A vision to “Bridge the Gap” implanted within Minister Myra Dickson laid dormant for over 14-years, but Saturday, June 13 the bridge began construction as hundreds of community members gathered with law enforcement officers, school faculty, churches and city and county officials for the “Bridging the Gap United March and Prayer.”
Dickson said there is a gap that needs to be filled. “There is a gap in our community, there is a gap in our schools, there is a gap in our workplaces and sadly there is even a gap in our churches which should not be,” explained Dickson. “It’s time to bridge the gap and come together as one.”
In conjunction with likeminded members of the community Jana Dalzell, Elizabeth Henry Urban, and Tremesia Calhoun organized the peaceful march and prayer to bring awareness to social injustice in the wake of the George Floyd murder at the hands of Minneapolis Minnesota cops.
Mothers held their children close, different ethnicities marched and prayed alongside each other and the beautiful spiritual sung along the streets of Navasota rang true “Lord I need you to survive.”
In a world where hate overshadows love, hanging on to the promises of scripture and hope within Jesus is the foundation to bridge the gap. Navasota High School and Prairie View A&M alumni Franteric “Woogie” Powell opened the eyes and touched the hearts of many when he spoke words that cut like a two-edged sword.
“You still have people in this country that still don’t understand what is going on,” said Powell. “You still have people in this country that don’t understand why this event and events like this event are going on not across America but across the entire world. To those people who still do not understand why, I want to make it clear to you. I want to make it very clear to you that what you are witnessing is not a Democrat versus Republican thing; this is not an anti-cop versus pro-cop thing; this is not a black versus white thing. What you are seeing today is right versus wrong, just versus unjust, all of us versus systematic oppression, us versus systematic racism.”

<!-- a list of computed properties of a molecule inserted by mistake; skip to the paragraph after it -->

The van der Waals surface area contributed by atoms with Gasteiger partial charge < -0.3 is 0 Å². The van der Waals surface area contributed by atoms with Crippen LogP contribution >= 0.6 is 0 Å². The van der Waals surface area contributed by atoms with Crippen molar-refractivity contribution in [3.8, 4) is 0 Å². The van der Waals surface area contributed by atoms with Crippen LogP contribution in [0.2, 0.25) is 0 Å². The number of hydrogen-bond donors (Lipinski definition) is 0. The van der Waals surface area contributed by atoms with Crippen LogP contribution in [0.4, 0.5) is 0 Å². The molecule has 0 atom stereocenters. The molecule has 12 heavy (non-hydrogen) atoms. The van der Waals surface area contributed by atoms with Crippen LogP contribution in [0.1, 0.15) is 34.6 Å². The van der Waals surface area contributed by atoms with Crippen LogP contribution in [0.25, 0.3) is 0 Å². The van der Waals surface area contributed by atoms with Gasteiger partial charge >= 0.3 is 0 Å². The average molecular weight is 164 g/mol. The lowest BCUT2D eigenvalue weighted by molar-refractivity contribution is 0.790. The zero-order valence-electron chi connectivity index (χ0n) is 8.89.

Powell said what you are witnessing today, over the past weeks, months, years, decades and centuries is “our long, tiring and enduring quest to make truth of the statement liberty and justice (the crowd joined in to help Powell finish his statement) for all.” Powell who played on the Navasota Rattler state championship teams in 2012 and 2014 apologized for not warning the crowd that he is a very passionate person and pours his heart into everything he does. The excitement may have “felt like a Friday night in 2014” but it came straight from his heart.
Powell asked the crowd “what are we going to do to make sure that this movement doesn’t just become a forgotten moment? What actions are we going to take?”
Many community leaders were asked to address the community and lead them in prayer. Navasota City Manager prayed for the city officials and local government. We love this city and we love the people of this city,” said Stafford.
Navasota Police Chief Shawn Myatt, described as a gentle giant by Dickson spoke truthful, heartfelt words to the community. “I am so thankful, humbled and honored to be a part of this because it is your community and I am your servant,” stated Myatt. “I thought about this all week since Myra (Dickson) came to us and wanted to plan this. You now we fear the unknown, but when God gets in our heart he gives us strength, he gives us courage and he gives us the opportunity to come together today and have wonderful, overwhelming, beautiful, strong, touching heartful conversation.”
Myatt said everyday he puts on the uniform he is no different from anyone else. Myatt grabbed his badge and said, “this does not represent that man in Minneapolis. That’s a human being with a corrupt heart.” Myatt pointed to his uniform and said those are just things and what’s behind the uniform is heart. “Every one of my staff that are here are here from the heart and are true servants. Because they are a part of Navasota.”
Navasota ISD School Board member Jennifer Ramirez fought back tears as she reflected on the significance of the moment. “Some of this that we are doing we only read about in textbooks, seen on tv or heard some of our family speaking about. I’m sad that we're having to do it, but it is what it is, and I am so proud of each of us.”
One at a time, community leaders approached the podium to lead prayer. Navasota Athletic Director Casey Dacus read a scripture of love. “A wise man once told me that the number one thing we need in the world is hope, but I don’t think that’s all. I think we need some love,” proclaimed Dacus. “Watching all the things that are happening in the world today, there is an absence of love.”
Dacus read a passage from the Bible. Matthew 22:35-40. (NIV) “Teacher which is the greatest commandment in the Law?” Jesus replied, “Love the Lord your God with all your heart and with all your soul and with all your mind. This is the first and greatest commandment. And the second is like it: Love your neighbor as yourself. All the Law and the Prophets hang on these two commandments.”
View the full “Bridging the Gap March and Prayer” video on the Navasota Examiner Facebook page.